Cash is King. Why Should I Maintain Credit?
Cut credit cards from your budget
Don’t charge your groceries
The titles of articles such as these are clever, intriguing and seemingly sensible, so why do I have a problem with financial experts (even if he or she is nationally recognized) who preach total abstinence from credit cards across the board?
At a class I taught this past week for individuals going through bankruptcy, I fielded a question that touches upon this very subject. A couple attending the class had been pushed into bankruptcy for several reasons, some of which were somewhat out of their control and others which were within their control. To get a grip on those issues within their control, they had decided to pay $100 to take a financial education course at their church. The creator of these classes preaches life without credit cards.
At first glance, the concept seems completely financially responsible: get rid of credit cards, especially if they have been a past temptation to overspend and live above one’s means. So how do you answer someone, like the couple in my class who accepted that principle but are also hoping to purchase a home in the next couple of years, who asks me, “so how can we build our credit without credit cards?”
You see, they want to buy a home in the next few years, and they realize that they’re going to need a decent credit rating in order to qualify for an affordable mortgage. So I ask again, how can they build their credit without credit cards? After all, FICO estimates that about 50,000,000 adults in the US don’t have enough information on their credit reports to generate a credit score.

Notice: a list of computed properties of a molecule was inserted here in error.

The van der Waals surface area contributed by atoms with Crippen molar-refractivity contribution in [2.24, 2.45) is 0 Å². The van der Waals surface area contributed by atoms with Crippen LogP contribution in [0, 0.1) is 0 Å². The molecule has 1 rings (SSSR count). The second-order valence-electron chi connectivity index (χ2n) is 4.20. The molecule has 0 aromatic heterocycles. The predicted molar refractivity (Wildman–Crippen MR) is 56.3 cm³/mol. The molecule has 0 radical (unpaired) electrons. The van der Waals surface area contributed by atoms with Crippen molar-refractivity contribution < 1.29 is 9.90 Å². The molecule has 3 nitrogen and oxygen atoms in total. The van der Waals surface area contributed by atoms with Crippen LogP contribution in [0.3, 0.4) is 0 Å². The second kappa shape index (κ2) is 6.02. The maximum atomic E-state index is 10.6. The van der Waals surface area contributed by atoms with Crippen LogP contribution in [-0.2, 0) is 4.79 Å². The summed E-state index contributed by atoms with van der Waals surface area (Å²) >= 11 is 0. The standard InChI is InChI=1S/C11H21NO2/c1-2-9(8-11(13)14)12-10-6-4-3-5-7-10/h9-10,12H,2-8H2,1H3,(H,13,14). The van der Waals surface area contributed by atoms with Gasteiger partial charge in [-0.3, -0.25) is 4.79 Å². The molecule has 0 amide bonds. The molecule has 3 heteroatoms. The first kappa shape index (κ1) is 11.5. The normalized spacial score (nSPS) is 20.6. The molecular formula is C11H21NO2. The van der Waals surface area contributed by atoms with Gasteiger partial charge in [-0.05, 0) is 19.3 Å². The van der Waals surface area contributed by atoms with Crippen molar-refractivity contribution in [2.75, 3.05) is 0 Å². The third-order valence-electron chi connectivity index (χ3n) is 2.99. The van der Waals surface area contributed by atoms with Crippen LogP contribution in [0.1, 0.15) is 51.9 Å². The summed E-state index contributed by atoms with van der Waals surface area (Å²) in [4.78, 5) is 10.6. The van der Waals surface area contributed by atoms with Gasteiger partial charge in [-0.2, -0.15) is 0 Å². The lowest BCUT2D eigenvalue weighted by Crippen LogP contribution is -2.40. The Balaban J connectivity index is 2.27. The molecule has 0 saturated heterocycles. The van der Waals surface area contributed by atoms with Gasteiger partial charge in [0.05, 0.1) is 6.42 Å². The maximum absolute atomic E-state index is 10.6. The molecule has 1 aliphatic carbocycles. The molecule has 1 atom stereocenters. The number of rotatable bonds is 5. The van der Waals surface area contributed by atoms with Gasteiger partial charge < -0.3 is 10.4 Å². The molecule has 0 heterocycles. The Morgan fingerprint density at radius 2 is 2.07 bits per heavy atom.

Here’s my answer, without giving an oversimplified “yes” or “no” answer: you can build your credit rating without credit cards, but you must remember that your credit score is based upon credit-related information on your credit report, and your credit report only contains information relevant to your credit usage and debts. Your credit is NOT based on your income, your checking or savings account balances, or your debit card usage.
In other words, if you don’t use credit, you won’t have a credit history. I’m sorry to say it, but it’s true. You cannot build credit without using credit in some form.
Here are the types of credit that exist:
- Revolving Credit: Accounts like credit cards that allow you to make charges, pay some off each month, make more charges, etc. These are the most influential types of credit accounts on your credit report.
- Installment Credit: Accounts with fixed pay-off dates and generally fixed monthly payments, such as car loans and student loans.
- Mortgage Credit: Accounts that look like installment loans but that are tied to real estate.
- Home Equity Credit: Accounts that function like revolving lines of credit but are tied to real estate, like mortgage credit.